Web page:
Forget 10,000 steps — here's how much you should actually walk per day, according to science
Despite the recommendations of pedometers everywhere, there's nothing scientific to the goal of walking 10,000 steps a day, for health or for weight loss.
That magic number is an arbitrary one that originated as an advertising campaign decades ago.
While walking is great for your health, research suggests 7,000 to 8,000 steps might be a better goal.
10,000 steps a day started as a marketing slogan
The idea that walking 10,000 steps is optimal came from a catchy ad in Japanese, according to Daniel Lieberman, a Harvard paleoanthropologist who has studied the evolution of exercise.
Lieberman wrote in his recent book, "Exercised," that the Manpo-kei (translated as 10,000-step meter) was invented in the 1960s by the Japanese company Yamasa Tokei — the producer of the first commercial pedometer — which chose the name because it sounded good.
And it worked.
The company sold its product, and the concept became popularized all over the world as a metric for health.
Walking is great for your health, but you don't need to hit a certain target to see benefits
Lieberman told Insider there were some perks to getting 10,000 steps a day.
It's a convenient number for people to remember, walking that much (about 5 miles a day) is linked to health benefits, and walking is an accessible activity for many.
"We all have deep fundamental instincts to avoid unnecessary activity, so we need those nudges to help people get started," Lieberman said.
But it's not necessary hit 10,000 steps a day, research shows, and the health perks of walking may be on a spectrum.
A 2019 study on older women found that those who walked 4,400 steps a day had lower mortality rates over four years of follow-up than those who walked the least (about 2,700 steps a day or fewer).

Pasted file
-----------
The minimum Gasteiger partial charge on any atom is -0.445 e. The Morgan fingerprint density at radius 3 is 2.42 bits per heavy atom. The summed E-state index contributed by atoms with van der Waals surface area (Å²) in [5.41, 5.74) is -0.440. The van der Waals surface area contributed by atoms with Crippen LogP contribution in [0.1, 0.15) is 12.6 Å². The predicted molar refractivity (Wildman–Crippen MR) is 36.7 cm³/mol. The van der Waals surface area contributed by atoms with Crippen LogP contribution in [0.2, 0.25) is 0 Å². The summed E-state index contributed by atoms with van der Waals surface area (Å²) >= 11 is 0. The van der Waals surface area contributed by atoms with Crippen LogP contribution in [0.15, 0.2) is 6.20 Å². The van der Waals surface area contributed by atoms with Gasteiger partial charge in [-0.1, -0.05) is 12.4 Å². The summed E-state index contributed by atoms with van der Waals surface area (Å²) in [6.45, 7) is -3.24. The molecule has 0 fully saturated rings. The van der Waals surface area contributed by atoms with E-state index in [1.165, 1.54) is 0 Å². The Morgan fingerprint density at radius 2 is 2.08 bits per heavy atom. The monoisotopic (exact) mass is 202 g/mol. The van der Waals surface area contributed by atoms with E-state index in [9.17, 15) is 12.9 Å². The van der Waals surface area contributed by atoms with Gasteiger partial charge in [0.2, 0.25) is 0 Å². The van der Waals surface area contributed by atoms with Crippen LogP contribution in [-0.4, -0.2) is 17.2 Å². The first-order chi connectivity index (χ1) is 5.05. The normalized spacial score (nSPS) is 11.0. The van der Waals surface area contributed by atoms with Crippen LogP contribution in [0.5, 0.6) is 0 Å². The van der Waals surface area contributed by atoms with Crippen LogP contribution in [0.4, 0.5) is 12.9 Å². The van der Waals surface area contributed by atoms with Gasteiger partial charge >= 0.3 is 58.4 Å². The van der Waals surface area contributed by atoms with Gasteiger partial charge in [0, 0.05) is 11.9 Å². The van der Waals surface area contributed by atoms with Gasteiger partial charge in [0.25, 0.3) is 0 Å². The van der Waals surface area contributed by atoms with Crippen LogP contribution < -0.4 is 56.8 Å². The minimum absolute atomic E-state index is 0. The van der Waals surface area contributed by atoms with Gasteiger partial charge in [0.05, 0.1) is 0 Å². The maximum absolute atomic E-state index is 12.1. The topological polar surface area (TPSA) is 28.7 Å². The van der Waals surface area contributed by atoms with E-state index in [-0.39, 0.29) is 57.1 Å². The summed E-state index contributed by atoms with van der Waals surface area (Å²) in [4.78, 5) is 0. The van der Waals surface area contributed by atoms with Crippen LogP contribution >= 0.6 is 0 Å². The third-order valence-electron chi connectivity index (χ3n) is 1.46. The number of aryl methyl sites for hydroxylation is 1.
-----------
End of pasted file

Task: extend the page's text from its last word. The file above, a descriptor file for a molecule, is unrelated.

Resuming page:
But the reduction in risk appeared to max out at about 7,500 steps a day, and researchers found no additional benefits to walking 10,000 or more daily steps.
Similarly, a 2020 study found that taking 8,000 to 12,000 steps a day was linked to lower risk of dying of any cause during the study, compared with 4,000 steps a day.
Together, these studies suggest that moving more can benefit your health, whether or not you hit the magic number.
Some evidence suggests walking doesn't lead to significant weight loss long term
There's some evidence that people who walk 10,000 steps a day are more likely to lose weight than those who walk just 3,500 steps daily. It seems to make intuitive sense that adding a few extra miles to your routine would help, thanks to the extra calories you're burning.
But new research suggests that may not be the case.
Herman Pontzer, an evolutionary biologist, collected data showing that traditional hunter-gatherers, who walk miles each day, burn nearly the same number of calories as sedentary Americans.
His theory to explain this is that, over time, the body compensates for extra energy you burn through exercise by budgeting more carefully or increasing your hunger signals so you eat more to make up for it.
While this theory is somewhat controversial and requires more research, it suggests the relationship between walking and weight loss isn't as straightforward as people may think. So walking 10,000 steps a day isn't a hard and fast rule for shedding pounds any more than it's a prescription for better health.
If you are looking to lose weight, there's no harm in walking, but changing your diet is key — and evidence suggests combining those measures leads to the best results.